Containing the Spread of Infection

A growing awareness in the dental community has led to greater compliance with infection control protocols.

Due to the nature of dental procedures, both patients and dental healthcare providers are at a high risk of exposure to pathogens through various possible entries, according to Yatao Liu, PhD, director of strategy, innovation and clinical affairs, Kavo Kerr. The good news is that, thanks to epidemiological studies, the Centers for Disease Control and Prevention’s (CDC) infection control guidelines and product innovations, people are better informed and more compliant when it comes to following infection control protocols.

Taking charge
“The exposure risk includes direct contact with blood, oral and respiratory secretions, contaminated surfaces and equipment, aerosol transmissible pathogens, dental waterlines and more,” he says. As such, “a highly trained staff member with in-depth knowledge of infection prevention would be very helpful in preventing infections among both patients and dental healthcare professionals.”

A staff member tasked with infection control responsibilities must stay current with CDC guidelines and recent epidemiological studies, track and report infection prevention records, and educate and train other staff, Liu points out. Additionally, this person must have the ability to review existing infection prevention policies to identify gaps and out-of-date information. Particularly in multi-office practices, he or she must “observe current practices in different offices and understand the current gap between practices and policies, and develop engaging and effective training programs based on the identified gaps,” he says. “In the early stage of product screening and trial phasing, it may be beneficial to use different products in different offices, and then do a cross-over switch to compare the products for the best fit.” Once the right products are identified, standardizing across all offices could lead to a few advantages, he adds, including:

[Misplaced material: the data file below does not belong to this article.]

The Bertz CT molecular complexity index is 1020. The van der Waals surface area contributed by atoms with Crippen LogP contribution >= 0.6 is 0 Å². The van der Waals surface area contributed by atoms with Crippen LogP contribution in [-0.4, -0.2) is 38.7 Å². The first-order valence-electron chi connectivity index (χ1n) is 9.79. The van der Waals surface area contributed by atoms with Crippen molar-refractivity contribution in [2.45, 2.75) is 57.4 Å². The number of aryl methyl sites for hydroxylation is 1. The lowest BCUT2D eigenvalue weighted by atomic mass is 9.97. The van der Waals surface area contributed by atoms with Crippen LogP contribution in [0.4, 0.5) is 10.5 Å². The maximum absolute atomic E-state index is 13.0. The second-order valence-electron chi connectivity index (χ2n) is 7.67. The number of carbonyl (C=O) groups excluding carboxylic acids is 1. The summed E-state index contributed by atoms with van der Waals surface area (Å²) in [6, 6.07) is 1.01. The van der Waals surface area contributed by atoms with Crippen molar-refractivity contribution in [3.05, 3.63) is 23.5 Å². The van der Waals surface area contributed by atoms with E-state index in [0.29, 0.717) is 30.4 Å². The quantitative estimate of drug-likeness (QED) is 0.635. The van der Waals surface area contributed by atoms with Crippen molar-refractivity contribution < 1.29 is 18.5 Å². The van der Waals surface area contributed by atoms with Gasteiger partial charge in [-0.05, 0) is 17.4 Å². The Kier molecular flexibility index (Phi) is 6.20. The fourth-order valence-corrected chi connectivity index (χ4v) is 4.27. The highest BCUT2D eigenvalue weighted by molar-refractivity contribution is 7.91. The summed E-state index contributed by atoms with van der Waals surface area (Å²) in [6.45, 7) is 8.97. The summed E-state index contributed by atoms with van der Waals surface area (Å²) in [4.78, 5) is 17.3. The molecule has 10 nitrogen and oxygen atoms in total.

• A consistent set of procedures to follow means offices are less prone to errors associated with different product instructions for use.
  • Standardization could lead to more convenient training programs.
  • There is a potential cost savings due to larger purchase quantities.

Protocols and products
Education and training are key to encouraging dental clinicians to adhere to an infection control program, notes Liu. He outlines several key protocols that should be followed in every dental practice, regardless of its size or number of locations:

  • Sterilization. Sterilization is mainly done by FDA-cleared devices or FDA-cleared chemicals with sterilization process validation mechanisms (e.g. chemical indicators). However, point-of-use cleaning and thorough cleaning, which is sometimes overlooked, is a necessary prerequisite to ensure effective sterilization.
  • Hand hygiene. Education and increased awareness of the risks associated with the spread of infection have led to better hand hygiene compliance. Still, there is always room for improvement.
  • Surface disinfection. Inanimate surfaces can harbor various pathogens. Most pathogens, including virus, bacteria and fungi, can survive on dry surfaces from hours to weeks. Compared to other infection prevention measures, compliance with surface disinfection has taken longer to catch on.

Dental clinicians today have more options than ever before to help them adhere to infection control protocols. Advances in technology have led to better, more effective solutions, and products such as the following – at one time seen only in a physician’s office – have become commonplace in both solo and multi-office dental practices:

  • Personal protective equipment (gloves, gowns/aprons, masks, goggles and face shields).
  • Hand hygiene products (antimicrobial soaps, no-rinse sprays/gels, antiseptic towelettes).
  • Surface cleaners and disinfectants. (Disinfectants must be appropriate for blood and saliva and offer broad-spectrum antimicrobial efficacy.)
  • Single-use products (disposable prophy angles, disposable air/water syringe tips, barriers, etc.).
  • Instrument cleaners (enzymatic detergent, alkaline detergent, etc.).
  • Cold sterilants.
  • High-level disinfection equipment.
  • Sterilization equipment and accessories.
  • Dental line maintenance products.

Armed with the right tools, clinicians have become increasingly vigilant in complying with infection control protocols, notes Liu. It’s a trend he hopes will continue.

 

 

 

 

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